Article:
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The Global Biotech Challenge - Giving Farmers What They Want

The Global Biotech Challenge - Giving Farmers What They Want

20 August 2012

ANALYSIS - It's no secret that marketing genetically modified (GM) seed globally is a challenge, but DuPont Pioneer differentiates themselves by offering farmers around the world what they want - which isn't always biotech seed, writes Sarah Mikesell, TheCropSite senior editor.

GM acceptance has been an ongoing challenge in places like Europe, said Dan Jacobi, DuPont Pioneer VP for ACEA (Asia Pacific, China, Europe, Africa).

It's also a challenge in China because, while the government certainly recognizes the value of biotechnology, it is not yet comfortable with the idea of multinationals bringing that technology into the country, he said. They would prefer to have that technology developed in China.

"We're actually trying to take it one step farther by working with the local university scientists to develop their technology," Jacobi said. "If a Chinese researcher has a particular gene that they think could impart something of value - insect resistance or whatever it may be - we can help them validate their leads and get viable traits into high-performing germplasm."

Dan Jacobi, DuPont Pioneer VP for ACEA (Asia Pacific, China, Europe, Africa)

He said Africa is a bit uneven regarding acceptance of GMO's because of its continent diversity. In South Africa and Egypt, biotechnology is more accepted, but in sub-Saharan Africa, acceptance varies.

"I think clearly we are moving toward biotech acceptance in sub-Saharan Africa," he said. "Kenya either is already or getting ready to approve importing GM grain. Cultivation approval logically would be right behind that."

The EU also has some variability - there are certainly countries that have zero tolerance while others don't allow cultivation of GM, but have an acceptance level, or threshold for the allowable presence of GM technology in seed or grain. Then there are countries like Spain that fully allow biotech.

"The problem that creates is kind of a patchwork quilt of GM acceptance, and we try to produce seed on a regional basis in Europe," he said. "So if you're producing seed for Europe, you have a hard time not going to the strictest common denominator. All conventional Pioneer seed is produced according to recognized standards and is tested in advance for the inadvertent presence of biotech materials, however, the absence of a standard threshold in Europe is an ongoing challenge. A zero-tolerance standard is really impossible to meet and not realistic. There are tolerance levels in food for all kinds of things, so it only makes sense to establish a tolerance level for something like biotech traits, which have never been linked to any health or safety problems."

The DuPont Pioneer Difference

"I think it's inevitable that biotechnology will be virtually globally adopted ... there's no way you can double ag productivity without using every tool in the toolkit.
Dan Jacobi,
DuPont Pioneer Vice President

Jacobi said the good news for DuPont Pioneer is, and one that differentiates them from competitors, they don't feel compelled to sell GM seed. He said DuPont Pioneer is comfortable selling farmers what they want.

"That doesn't mean we don't recognize the value of GM seed-we do; or that we don't want to sell more of it-we do; but we let the farmer make that decision," he said. "I think it's inevitable that biotechnology will be virtually globally adopted. You might have a few pockets of holdouts, but there's no way you can double ag productivity without using every tool in the toolkit. It's just not possible in the time we have to respond to the global need."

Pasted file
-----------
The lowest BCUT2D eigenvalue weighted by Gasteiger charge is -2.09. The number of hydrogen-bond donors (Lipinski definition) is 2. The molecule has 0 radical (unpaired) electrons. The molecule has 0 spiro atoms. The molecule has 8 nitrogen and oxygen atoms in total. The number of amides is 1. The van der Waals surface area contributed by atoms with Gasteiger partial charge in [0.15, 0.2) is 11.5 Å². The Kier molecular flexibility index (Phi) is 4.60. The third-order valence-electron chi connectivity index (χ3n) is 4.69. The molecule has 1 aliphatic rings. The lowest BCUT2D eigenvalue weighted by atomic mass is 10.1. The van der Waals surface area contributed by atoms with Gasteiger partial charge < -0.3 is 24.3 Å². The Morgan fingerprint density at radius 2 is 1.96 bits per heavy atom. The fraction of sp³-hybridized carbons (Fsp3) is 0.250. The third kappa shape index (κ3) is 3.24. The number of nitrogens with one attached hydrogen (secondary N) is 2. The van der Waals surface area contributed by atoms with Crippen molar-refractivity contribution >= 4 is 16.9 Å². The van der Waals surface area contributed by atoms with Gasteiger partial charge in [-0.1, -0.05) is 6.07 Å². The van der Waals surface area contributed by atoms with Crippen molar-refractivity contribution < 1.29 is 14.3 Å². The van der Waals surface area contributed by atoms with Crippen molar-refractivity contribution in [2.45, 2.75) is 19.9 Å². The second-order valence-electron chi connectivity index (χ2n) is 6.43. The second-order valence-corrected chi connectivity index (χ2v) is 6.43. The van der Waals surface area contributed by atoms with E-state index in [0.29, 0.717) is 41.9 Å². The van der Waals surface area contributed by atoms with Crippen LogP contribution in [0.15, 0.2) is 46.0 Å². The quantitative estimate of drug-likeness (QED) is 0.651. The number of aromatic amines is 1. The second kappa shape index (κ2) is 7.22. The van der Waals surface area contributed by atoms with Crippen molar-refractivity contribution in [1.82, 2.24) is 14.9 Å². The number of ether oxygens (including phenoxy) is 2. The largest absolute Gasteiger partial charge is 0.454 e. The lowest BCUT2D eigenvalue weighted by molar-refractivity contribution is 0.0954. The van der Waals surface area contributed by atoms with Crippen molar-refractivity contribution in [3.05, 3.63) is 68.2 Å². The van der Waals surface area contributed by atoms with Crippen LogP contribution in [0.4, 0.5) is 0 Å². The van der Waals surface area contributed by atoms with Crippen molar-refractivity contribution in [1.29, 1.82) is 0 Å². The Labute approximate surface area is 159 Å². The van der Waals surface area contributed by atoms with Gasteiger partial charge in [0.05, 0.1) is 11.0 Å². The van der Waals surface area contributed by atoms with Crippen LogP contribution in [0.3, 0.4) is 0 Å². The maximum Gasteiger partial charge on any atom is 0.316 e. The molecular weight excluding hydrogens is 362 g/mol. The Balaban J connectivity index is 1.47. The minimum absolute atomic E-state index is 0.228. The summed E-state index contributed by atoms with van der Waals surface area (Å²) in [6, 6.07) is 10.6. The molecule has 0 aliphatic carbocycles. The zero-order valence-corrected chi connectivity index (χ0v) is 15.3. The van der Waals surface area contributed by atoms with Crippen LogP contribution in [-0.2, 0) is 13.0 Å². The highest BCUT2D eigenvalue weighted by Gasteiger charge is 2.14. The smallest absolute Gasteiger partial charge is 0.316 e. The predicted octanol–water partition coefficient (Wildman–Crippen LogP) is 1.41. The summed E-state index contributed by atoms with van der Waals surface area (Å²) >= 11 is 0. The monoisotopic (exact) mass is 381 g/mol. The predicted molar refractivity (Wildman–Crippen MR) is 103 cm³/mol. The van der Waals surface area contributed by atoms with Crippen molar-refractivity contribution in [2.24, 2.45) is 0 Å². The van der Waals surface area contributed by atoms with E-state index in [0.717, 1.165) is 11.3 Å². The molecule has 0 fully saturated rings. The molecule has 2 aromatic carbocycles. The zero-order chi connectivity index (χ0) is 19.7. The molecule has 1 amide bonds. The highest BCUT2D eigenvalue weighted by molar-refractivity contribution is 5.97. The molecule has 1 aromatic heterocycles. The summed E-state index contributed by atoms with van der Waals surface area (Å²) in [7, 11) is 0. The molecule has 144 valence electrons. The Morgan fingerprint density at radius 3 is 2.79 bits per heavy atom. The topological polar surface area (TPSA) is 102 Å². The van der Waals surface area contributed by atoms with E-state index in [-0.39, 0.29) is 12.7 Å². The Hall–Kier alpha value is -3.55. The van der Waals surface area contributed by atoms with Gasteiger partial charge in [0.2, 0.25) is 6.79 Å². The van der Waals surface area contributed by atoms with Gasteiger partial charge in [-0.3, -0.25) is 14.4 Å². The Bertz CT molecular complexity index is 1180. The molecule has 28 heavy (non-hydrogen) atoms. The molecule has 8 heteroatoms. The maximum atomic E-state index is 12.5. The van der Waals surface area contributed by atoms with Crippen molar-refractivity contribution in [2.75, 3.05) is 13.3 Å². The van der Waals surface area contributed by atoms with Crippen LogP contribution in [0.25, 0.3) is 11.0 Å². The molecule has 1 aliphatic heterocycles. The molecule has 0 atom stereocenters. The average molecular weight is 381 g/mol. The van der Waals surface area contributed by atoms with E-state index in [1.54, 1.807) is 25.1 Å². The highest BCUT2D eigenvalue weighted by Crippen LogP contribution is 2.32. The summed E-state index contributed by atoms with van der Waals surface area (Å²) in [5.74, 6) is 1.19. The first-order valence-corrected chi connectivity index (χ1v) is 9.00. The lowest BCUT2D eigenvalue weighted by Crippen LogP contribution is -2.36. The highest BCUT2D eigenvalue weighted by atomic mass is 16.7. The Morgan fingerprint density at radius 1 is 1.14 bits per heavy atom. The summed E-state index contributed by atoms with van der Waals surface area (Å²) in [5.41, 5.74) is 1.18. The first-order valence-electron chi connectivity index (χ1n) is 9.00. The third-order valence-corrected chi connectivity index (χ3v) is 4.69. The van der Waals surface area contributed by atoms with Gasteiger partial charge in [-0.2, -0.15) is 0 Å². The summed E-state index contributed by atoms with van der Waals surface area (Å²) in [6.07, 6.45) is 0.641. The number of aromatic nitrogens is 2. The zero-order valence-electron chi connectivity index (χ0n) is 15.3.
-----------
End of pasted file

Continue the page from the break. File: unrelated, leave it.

He said as DuPont Pioneer looks at three of its big growth regions - China, Africa and Eastern Europe - GM seed will be a part of it, but today most of that opportunity is in conventional seed.

"We have plenty of opportunities to sell conventional seed in China, and there are plenty of growth opportunities before introducing GM," he said. "We also have plenty of growth opportunities in Eastern Europe where you still have quite a few hectares that are not even hybrid seed, which is why maize yields in Eastern Europe can be as low as 4 metric tons per hectare."

He said the US is about 10 metric tons/hectare (about 160 bushels/acre); Sub-Saharan Africa is about 1.5 to 2 metric tons/hectare (20-30 bu/acre; China is about 5 to 6 metric tons/hectare (80-90 bu/acre); Eastern Europe is between 4 to 6.5 metric tons/hectare (70-100 bu/acre).

Based on those figures, Jacobi sees huge opportunities to grow global productivity today that do not depend on introducing biotechnology. For China, the key is higher quality seed and getting low-quality, counterfeit, and fake seed out of the market. While in Eastern Europe, it's about improving agronomic practices and hybrid adoption.

"In Africa, it's a whole different beast that requires starting from square one," he said.

Africa has 24 million hectares but only about one-third - about 8 million hectares - is actually hybrid. The opportunity for Africa starts first with amending and improving the soil and effectively using fertilizers, then moving to hybrid seed. GM acceptance is not our top priority in Africa right now, he said.

This is the fourth article is a series on DuPont Pioneer's global seed business. Watch for our last article in the series featuring DuPont Pioneer's global challenges and business platform.

Click here to read the first article in the series - DuPont Pioneer Says Megatrend is Driving Their Global Business.

Click here to read - DuPont Pioneer: Global Growth Opportunities, China & The Pacific Rim.

Click here to read - How to Increase Corn Yields in Africa.

Sarah Mikesell, Senior Editor

Sarah Mikesell, Senior Editor

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